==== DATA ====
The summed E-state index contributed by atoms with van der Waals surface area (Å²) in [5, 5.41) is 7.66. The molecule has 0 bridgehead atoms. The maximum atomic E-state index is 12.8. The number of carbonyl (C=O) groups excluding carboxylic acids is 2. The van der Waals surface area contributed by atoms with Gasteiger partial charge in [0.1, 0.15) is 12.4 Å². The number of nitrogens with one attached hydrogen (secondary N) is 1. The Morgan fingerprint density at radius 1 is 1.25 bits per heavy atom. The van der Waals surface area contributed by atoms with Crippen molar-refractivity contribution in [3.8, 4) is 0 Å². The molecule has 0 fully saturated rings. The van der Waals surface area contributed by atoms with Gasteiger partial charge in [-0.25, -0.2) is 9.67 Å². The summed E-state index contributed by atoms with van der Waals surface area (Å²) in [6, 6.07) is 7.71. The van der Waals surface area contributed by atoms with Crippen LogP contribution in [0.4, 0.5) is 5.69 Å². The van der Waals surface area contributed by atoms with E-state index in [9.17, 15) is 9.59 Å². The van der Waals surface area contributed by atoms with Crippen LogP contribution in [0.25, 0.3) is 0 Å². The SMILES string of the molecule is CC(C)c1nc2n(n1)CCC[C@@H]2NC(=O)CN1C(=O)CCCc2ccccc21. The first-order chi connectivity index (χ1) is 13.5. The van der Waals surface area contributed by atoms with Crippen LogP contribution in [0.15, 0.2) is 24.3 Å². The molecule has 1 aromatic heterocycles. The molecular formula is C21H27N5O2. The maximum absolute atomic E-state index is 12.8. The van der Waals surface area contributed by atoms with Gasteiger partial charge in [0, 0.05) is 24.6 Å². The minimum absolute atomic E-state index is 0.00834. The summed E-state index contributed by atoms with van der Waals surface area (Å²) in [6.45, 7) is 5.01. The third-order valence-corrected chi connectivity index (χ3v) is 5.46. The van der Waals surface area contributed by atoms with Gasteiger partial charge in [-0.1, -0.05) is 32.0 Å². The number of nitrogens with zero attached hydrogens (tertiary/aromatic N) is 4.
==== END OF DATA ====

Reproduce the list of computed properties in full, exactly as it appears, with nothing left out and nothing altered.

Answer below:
The summed E-state index contributed by atoms with van der Waals surface area (Å²) in [5, 5.41) is 7.66. The molecule has 0 bridgehead atoms. The maximum atomic E-state index is 12.8. The number of carbonyl (C=O) groups excluding carboxylic acids is 2. The van der Waals surface area contributed by atoms with Gasteiger partial charge in [0.1, 0.15) is 12.4 Å². The number of nitrogens with one attached hydrogen (secondary N) is 1. The Morgan fingerprint density at radius 1 is 1.25 bits per heavy atom. The van der Waals surface area contributed by atoms with Crippen molar-refractivity contribution in [3.8, 4) is 0 Å². The molecule has 0 fully saturated rings. The van der Waals surface area contributed by atoms with Gasteiger partial charge in [-0.25, -0.2) is 9.67 Å². The summed E-state index contributed by atoms with van der Waals surface area (Å²) in [6, 6.07) is 7.71. The van der Waals surface area contributed by atoms with Crippen LogP contribution in [0.4, 0.5) is 5.69 Å². The van der Waals surface area contributed by atoms with E-state index in [9.17, 15) is 9.59 Å². The van der Waals surface area contributed by atoms with Crippen LogP contribution in [0.25, 0.3) is 0 Å². The SMILES string of the molecule is CC(C)c1nc2n(n1)CCC[C@@H]2NC(=O)CN1C(=O)CCCc2ccccc21. The first-order chi connectivity index (χ1) is 13.5. The van der Waals surface area contributed by atoms with Crippen LogP contribution in [0.15, 0.2) is 24.3 Å². The molecule has 1 aromatic heterocycles. The molecular formula is C21H27N5O2. The maximum absolute atomic E-state index is 12.8. The van der Waals surface area contributed by atoms with Gasteiger partial charge in [0, 0.05) is 24.6 Å². The minimum absolute atomic E-state index is 0.00834. The summed E-state index contributed by atoms with van der Waals surface area (Å²) in [6.45, 7) is 5.01. The third-order valence-corrected chi connectivity index (χ3v) is 5.46. The van der Waals surface area contributed by atoms with Gasteiger partial charge in [-0.1, -0.05) is 32.0 Å². The number of nitrogens with zero attached hydrogens (tertiary/aromatic N) is 4.